NERC rpt: Y2K "optimist" worried : LUSENET : TimeBomb 2000 (Y2000) : One Thread

Dick Mills, well-known power industry expert and Y2K "optimist" (he has claimed that with enough training, if we start now, we can do it manually), has reviewed the recent NERC report on Y2K and the power industry. Its at, and he thinks that its well publicized cautiously-optimistic conclusions are not justified by the facts. (At least thats what I get out of his article....)

-- Joe (, September 25, 1998



I read that too. Like Dick Mills, I have always taken this problem seriously, but have also been an optimist about it. It appears that we optimists are getting a bit more pessimistic! I get a sense from what he said that he has assumed that people were taking this problem seriously, as I have, but is now realizing that they are not. I hope his article does some good.

-- Buddy Y. (, September 25, 1998.

Those deck chairs look nice. Now help all these women and kids get into the boat, okay?


-- E. Coli (, September 25, 1998.

I believe I get it E.

Although, I don't think the Titanic analogy works. There's nowhere to go and there are no lifeboats. If it is TEOTWAWKI, there are no safe havens.

-- Buddy Y. (, September 25, 1998.

As well Mr. Mills should begin to worry. Let's see......he's the one who said that there was no problem in restarting a black grid, and a few other things, right?

Just come from, where two people were quizzing 'mickey,' who works for a large power company.

Those who want to check out the entire thread can do so by going to: 5376.918683716&hitnum=12

Basically, what Mickey has said is that 96% of the power generation facilities [East Coast???? Assumed yes, because this is an east coast company] need to be up and running in order to prevent blackout over the grid.

"Lee, I'm sorry to say that all the numbers we have worked out at SoCo indicate that, assuming the failures are at random points, anything less than 96% almost guarantees a grid failure. Now if we had the luxury of deciding which ones went down, we could arrive at a much lower number,but chaos is rarely that polite."

Let's try that again. Assuming a random distribution of failures, the shutdown of 4% of power generation plants would cause loss of the grid. This is a number that Department of Energy is supposed to have been given by Mickey's company according to a later post. _________

In response to the question, "Can we shut down all the Nukes, and restart them one at a time?"

"Average restart time to cycle up a nuke is about 21 days!!!"

>What about shutting >down the entire grid deliberately over > the rollover? Then bringing the plants back one at a >time? Is there any way > to restart?

Yes, but should this will not help if non-compliant plants shut themselves back down.

{This was the major flaw in Mills, "No problem restarting" concept.....things have to be fixed before the plants can be restarted.]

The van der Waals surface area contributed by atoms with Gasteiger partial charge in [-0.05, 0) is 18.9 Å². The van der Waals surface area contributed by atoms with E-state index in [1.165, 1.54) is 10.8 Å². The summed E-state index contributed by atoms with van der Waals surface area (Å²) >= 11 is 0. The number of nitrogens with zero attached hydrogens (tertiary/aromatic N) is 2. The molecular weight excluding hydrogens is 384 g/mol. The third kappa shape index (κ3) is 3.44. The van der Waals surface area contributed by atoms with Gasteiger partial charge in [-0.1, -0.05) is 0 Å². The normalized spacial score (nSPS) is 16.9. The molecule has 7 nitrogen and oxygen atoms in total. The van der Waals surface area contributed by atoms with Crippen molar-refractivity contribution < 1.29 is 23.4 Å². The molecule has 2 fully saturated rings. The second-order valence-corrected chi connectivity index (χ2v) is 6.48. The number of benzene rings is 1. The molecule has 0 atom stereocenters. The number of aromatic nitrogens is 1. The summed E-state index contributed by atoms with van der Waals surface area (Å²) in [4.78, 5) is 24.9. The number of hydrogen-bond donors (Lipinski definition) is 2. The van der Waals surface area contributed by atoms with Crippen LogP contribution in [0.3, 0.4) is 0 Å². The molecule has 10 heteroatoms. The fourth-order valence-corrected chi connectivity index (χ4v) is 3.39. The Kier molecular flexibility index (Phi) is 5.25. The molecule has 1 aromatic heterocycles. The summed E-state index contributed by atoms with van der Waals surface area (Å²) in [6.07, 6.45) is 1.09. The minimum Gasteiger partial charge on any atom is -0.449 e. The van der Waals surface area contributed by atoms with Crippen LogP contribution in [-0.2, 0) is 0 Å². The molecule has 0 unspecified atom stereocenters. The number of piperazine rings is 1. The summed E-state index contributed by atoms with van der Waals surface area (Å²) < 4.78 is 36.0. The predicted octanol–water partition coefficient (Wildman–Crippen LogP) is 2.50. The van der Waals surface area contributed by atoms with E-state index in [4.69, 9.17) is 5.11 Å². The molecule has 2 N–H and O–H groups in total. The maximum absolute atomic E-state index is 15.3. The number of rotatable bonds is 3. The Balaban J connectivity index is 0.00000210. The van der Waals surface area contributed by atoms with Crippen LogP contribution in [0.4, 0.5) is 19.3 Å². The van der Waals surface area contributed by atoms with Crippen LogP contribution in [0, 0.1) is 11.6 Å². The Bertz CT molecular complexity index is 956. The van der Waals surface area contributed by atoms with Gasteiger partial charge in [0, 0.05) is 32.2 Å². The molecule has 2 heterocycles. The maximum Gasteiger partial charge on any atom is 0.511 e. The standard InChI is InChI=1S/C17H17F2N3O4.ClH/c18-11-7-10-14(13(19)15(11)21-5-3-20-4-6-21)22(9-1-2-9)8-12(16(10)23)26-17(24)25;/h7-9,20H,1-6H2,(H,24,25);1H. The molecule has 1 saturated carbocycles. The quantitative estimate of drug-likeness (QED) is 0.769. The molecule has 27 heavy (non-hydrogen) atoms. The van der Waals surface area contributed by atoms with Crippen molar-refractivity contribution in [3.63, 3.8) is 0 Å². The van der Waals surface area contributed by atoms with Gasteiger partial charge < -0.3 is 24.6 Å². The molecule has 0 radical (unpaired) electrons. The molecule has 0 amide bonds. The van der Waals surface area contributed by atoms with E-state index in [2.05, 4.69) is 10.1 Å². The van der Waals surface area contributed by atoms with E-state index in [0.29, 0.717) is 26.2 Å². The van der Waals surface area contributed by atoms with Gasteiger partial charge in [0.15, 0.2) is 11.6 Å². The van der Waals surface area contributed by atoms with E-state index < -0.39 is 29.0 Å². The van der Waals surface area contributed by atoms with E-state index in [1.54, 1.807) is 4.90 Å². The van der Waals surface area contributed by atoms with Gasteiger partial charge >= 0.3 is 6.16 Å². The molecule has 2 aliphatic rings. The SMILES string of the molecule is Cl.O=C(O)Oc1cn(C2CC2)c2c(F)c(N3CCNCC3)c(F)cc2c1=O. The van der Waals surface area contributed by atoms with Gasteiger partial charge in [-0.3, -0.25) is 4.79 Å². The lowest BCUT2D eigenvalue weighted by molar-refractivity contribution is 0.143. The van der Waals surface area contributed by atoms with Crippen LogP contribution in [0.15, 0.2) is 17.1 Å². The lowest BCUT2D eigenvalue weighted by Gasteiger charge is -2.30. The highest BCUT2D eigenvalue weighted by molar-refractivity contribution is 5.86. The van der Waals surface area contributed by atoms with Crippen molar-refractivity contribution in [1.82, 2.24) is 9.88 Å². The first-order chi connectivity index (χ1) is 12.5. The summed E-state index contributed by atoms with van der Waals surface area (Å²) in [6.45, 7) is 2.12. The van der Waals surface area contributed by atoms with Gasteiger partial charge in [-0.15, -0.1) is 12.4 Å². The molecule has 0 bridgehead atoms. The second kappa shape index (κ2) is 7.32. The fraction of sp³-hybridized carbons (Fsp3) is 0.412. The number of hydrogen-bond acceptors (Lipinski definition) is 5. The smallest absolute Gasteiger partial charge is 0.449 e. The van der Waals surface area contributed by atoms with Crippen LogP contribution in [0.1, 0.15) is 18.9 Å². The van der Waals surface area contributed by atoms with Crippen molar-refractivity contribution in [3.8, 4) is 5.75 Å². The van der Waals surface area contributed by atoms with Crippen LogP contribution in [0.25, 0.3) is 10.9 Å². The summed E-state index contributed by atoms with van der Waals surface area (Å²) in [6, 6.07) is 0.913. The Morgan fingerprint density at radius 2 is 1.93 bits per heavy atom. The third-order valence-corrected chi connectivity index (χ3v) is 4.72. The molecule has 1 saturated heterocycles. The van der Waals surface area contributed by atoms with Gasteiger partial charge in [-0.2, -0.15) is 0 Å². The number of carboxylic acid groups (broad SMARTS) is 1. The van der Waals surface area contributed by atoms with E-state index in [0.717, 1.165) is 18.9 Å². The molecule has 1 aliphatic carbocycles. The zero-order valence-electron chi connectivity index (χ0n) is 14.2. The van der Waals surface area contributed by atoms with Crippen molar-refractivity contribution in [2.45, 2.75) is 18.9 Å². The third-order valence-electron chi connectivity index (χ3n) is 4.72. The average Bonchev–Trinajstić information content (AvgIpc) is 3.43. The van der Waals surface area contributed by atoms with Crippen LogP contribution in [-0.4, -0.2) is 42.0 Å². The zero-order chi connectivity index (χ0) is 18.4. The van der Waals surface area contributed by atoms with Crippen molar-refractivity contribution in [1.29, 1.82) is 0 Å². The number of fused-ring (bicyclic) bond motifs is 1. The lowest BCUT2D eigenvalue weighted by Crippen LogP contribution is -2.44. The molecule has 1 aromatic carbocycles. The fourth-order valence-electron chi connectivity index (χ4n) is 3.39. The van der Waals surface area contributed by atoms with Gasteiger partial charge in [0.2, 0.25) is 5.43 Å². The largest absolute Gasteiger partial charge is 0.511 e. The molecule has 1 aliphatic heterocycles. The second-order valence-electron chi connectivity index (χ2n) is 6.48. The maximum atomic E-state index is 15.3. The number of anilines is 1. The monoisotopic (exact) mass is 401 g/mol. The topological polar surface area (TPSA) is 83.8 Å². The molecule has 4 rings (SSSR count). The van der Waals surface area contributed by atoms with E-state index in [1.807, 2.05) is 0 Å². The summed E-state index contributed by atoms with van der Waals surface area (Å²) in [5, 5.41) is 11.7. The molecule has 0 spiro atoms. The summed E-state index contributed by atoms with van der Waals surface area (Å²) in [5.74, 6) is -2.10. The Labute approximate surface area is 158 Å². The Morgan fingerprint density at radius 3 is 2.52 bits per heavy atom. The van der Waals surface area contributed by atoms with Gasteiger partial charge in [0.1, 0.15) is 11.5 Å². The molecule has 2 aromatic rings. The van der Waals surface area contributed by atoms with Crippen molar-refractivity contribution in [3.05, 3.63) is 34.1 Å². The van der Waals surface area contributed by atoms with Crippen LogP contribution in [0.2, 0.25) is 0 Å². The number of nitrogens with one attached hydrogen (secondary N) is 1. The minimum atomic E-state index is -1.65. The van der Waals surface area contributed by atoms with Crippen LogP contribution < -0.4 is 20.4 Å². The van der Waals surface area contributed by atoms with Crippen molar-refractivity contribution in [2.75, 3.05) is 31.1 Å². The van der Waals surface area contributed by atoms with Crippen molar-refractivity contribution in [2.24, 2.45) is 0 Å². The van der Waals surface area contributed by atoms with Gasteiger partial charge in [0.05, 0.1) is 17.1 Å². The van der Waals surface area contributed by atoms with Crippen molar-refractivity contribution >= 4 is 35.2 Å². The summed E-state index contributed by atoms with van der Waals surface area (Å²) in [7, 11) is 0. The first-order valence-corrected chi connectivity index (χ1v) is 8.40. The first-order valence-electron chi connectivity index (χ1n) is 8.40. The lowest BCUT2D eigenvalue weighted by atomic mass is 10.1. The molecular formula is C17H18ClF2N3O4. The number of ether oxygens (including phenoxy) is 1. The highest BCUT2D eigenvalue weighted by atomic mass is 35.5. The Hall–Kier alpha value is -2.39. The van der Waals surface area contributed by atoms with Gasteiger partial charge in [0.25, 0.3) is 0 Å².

Finally, Mickey indicates that if the grid does go down it is likely to stay down for months, not hours or days or weeks. This is based on getting everything fixed, back up and synchronized

Now, if Mr. Mills (and I've quit reading his stuff) is turning pessimistic, we really must be in deep yogurt.

Just got a phone call that my China Diesel is ready to be shipped, Phew!!!!


-- rocky knolls (, September 25, 1998.

The Titanic was built by professionals.

The Ark was built by amateurs.

There are still plenty of amateurs left in this world.

-- John Howard (Greenville, NC) (, September 26, 1998.

Lets look at your analogy a little bit differently:

The Ark was designed and directed by The Ultimate Professional, and was opposed by amateurs (local experts in climatology.) As the story goes, it was only those who listened to the Expert, and who prepared ahead of time, who survived. Those who listened to the "experts" drowned.

Having established the need tolisten to the "correct" experts, not "locally appointed political liers", I would recommend listening to honest, trained "experts" in their own fields with respect to power and services.

No amateur can start up or operate a power plant, a sewage system, or a trans-state gas line from TX to NY. No amateur can get coal from WY to VA or FL in his station wagon. The world is too interconnected now to be operated by amateurs.

And it sure as h**l can't be operated by politicians or lawyers either. Engineers can't do it by themselves. Programmers can't do it either by themselves. It requires competent mechanics, service tech's, linesmens, operators, and journeymen wrench-turners and valve operators. They are guys and gals who the rest of us have to be sure have the programs and power to get systems back on line when the TSHTF.

-- Robert A. Cook, P.E. (Kennesaw, GA) (, September 27, 1998.

A lot of people like to use the Titanic analogy for Y2K, but as evidenced above, it does break down pretty easily. Of course, most analogies do, especially when as in this case they are trying to portray an upcoming event, the likes of which there really is no analogy for (I mean, multiple simultaneous failures is pretty unique). Having said that, my personal favorite analogy would be Germany in the early days of Hitler's reign. Here was someone who wrote a book describing what he would do if he ever got in power. Individual jews, in those early years, had the opportunity to escape, but the vast majority did not. Why? They just could not believe that, in spite of what can only be described as very powerful evidence (Mein Kampf), that it would really be THAT bad. "They" surely would not allow such a thing to happen, etc. (And I must admit, there was some merit in that argument, incorrect as it turned out to be. After all, you can maybe persuade a lunatic to change his mind; bad computer code is unrelenting.)

-- Joe (, September 28, 1998.

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